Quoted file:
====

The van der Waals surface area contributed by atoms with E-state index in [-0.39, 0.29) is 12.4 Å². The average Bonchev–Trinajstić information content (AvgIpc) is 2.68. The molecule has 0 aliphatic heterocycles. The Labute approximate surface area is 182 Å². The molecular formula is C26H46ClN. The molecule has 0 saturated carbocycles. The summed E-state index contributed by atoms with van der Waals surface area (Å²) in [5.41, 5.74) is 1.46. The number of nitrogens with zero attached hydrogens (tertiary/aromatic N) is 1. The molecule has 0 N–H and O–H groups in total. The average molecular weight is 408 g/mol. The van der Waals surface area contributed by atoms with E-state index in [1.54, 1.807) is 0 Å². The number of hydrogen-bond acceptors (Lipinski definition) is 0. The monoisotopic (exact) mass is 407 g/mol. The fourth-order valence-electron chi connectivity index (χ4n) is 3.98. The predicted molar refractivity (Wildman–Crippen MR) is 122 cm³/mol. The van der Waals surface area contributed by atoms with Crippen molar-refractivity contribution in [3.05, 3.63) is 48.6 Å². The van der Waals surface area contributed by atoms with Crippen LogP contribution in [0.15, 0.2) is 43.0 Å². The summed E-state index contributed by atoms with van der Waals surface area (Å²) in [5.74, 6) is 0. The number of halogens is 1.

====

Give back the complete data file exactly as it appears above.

The van der Waals surface area contributed by atoms with E-state index in [-0.39, 0.29) is 12.4 Å². The average Bonchev–Trinajstić information content (AvgIpc) is 2.68. The molecule has 0 aliphatic heterocycles. The Labute approximate surface area is 182 Å². The molecular formula is C26H46ClN. The molecule has 0 saturated carbocycles. The summed E-state index contributed by atoms with van der Waals surface area (Å²) in [5.41, 5.74) is 1.46. The number of nitrogens with zero attached hydrogens (tertiary/aromatic N) is 1. The molecule has 0 N–H and O–H groups in total. The average molecular weight is 408 g/mol. The van der Waals surface area contributed by atoms with E-state index in [1.54, 1.807) is 0 Å². The number of hydrogen-bond acceptors (Lipinski definition) is 0. The monoisotopic (exact) mass is 407 g/mol. The fourth-order valence-electron chi connectivity index (χ4n) is 3.98. The predicted molar refractivity (Wildman–Crippen MR) is 122 cm³/mol. The van der Waals surface area contributed by atoms with Crippen molar-refractivity contribution in [3.05, 3.63) is 48.6 Å². The van der Waals surface area contributed by atoms with Crippen LogP contribution in [0.15, 0.2) is 43.0 Å². The summed E-state index contributed by atoms with van der Waals surface area (Å²) in [5.74, 6) is 0. The number of halogens is 1.